Bill Allowing Sleeping in Cars on County Lots Nears Approval | News, Sports, Jobs

A man sits next to an overturned shopping cart on Kaahumanu Avenue in Kahului in May. A pilot project that would allow homeless people to stay in their cars in county parking lots drew closer to reality after Maui County Council passed the law unanimously on Friday’s first reading. The Maui News / MATTHEW THAYER photo

Maui County is one step closer to beginning a pilot that will: a “safe zone” or “Sleeping Place for the Homeless” in district parking lots for people living in their vehicles.

On Friday, Maui County Council voted unanimously on a first reading to pass a bill that would create the pilot project. Currently, state law prohibits the use of vehicles for human sojourn between 6:00 p.m. and 6:00 a.m. while parked on roadways, streets, highways, or other public property.

According to a committee report from the council’s Affordable Housing Committee, which discussed the bill and recommended it for passage, state law gave each of the counties the freedom to make ordinances governing the use of vehicles for human habitation.

Many people, including those who are employed, have families on the island and have children who go to school, are forced to sleep in their cars due to a lack of affordable and low-access housing, the report said .

They face many challenges, including subpoenas, fines and other enforcement actions; be a victim of crime; and a lack of basic necessities like water and toilets.

While the Affordable Housing Committee discussed various aspects of a pilot project, such as hours, prohibited activities and safety measures, specific details would be discussed once the project is ready to roll out, the committee report said.

The bill was amended by the committee to ensure parking lots remain open to the general public during regular opening hours. that at least one gate remains unlocked for emergencies; and that the Council reviews the pilot project within 12 months of the start of the project.

The measure now awaits the second and final reading by the full Council.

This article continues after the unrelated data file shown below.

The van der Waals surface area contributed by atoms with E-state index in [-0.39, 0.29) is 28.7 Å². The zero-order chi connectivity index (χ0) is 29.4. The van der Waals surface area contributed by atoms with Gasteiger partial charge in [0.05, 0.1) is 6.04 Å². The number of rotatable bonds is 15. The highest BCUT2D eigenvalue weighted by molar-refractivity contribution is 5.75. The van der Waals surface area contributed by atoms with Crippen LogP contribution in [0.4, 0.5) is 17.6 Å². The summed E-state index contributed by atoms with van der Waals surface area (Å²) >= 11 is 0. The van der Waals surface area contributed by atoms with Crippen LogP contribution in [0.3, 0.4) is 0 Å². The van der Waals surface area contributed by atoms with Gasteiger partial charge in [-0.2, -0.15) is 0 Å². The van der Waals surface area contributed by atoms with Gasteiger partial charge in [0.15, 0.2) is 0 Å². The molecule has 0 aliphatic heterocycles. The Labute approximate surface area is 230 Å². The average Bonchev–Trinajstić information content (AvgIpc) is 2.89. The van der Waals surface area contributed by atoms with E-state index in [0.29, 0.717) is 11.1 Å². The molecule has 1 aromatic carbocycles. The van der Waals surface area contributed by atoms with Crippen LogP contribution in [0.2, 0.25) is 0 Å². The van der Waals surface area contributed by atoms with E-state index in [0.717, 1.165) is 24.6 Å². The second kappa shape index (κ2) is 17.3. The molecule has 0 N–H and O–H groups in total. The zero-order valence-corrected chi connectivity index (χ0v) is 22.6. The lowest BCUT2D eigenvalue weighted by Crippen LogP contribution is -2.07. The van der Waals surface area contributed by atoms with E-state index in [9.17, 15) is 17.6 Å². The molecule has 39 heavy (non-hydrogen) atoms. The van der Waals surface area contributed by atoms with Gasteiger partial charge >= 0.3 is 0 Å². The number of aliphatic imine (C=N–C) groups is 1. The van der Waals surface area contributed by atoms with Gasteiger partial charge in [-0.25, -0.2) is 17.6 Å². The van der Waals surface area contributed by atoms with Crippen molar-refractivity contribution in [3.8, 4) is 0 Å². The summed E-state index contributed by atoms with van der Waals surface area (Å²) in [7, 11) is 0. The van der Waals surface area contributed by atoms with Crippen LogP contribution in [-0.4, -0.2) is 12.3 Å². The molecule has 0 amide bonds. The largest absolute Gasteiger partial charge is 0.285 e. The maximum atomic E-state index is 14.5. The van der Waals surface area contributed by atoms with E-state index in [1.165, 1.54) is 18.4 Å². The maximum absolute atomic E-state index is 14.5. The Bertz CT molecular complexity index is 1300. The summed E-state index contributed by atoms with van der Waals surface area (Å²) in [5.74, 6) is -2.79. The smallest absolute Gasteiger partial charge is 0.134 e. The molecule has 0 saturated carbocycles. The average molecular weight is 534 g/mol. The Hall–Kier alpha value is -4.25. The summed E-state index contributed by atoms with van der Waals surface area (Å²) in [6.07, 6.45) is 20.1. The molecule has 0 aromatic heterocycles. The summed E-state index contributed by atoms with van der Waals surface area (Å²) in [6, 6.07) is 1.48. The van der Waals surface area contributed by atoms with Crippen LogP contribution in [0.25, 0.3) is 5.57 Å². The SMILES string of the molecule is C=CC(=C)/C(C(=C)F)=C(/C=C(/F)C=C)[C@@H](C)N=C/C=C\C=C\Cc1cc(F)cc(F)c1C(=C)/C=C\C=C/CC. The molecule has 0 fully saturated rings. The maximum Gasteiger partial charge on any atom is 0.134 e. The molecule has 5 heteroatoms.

The pilot project has received an allocation of up to $200,000 in the district’s current fiscal year budget under the Department of Housing and Humanities, Homeless Programs.

Elsewhere, council members approved a resolution for the council’s Planning and Sustainable Land Use Committee to conduct a formal investigation by the county’s planning and public works departments into permits for a large home in Napili that residents and community members are upset about its size and their approval process.

Developer Greg Brown’s home consists of eight bedrooms and two stories. The district last year issued work stoppages for violations of the project, but later reversed the orders. The planning department has stated that the structure has since complied with county laws.

The council also passed two second- and final-reading bills to reduce the property tax burden on residents and severely disabled veterans.

A bill would increase the homeowner’s exemption from $200,000 to $300,000, noting that escalating housing market inflation has significantly increased property valuations, which has led to it “Unacceptable burden on Maui County residents.”

The Homeowner Exemption is a tax break program that currently reduces the taxable estimate by $200,000.

Council members also voted to pass an amended bill that would reduce property taxes on the homes of unmarried surviving partners of veterans who died in the line of duty, as well as severely disabled veterans.

The law would allow veterans with a U.S. Veterans Administration disability rate of 70 percent or more to qualify for a $150 annual property tax bill.

Currently, to receive a reduced bill, the standard requires 100 percent disability.

The measures are scheduled to come into force on January 1st.

* Melissa Tanji can be reached at [email protected]

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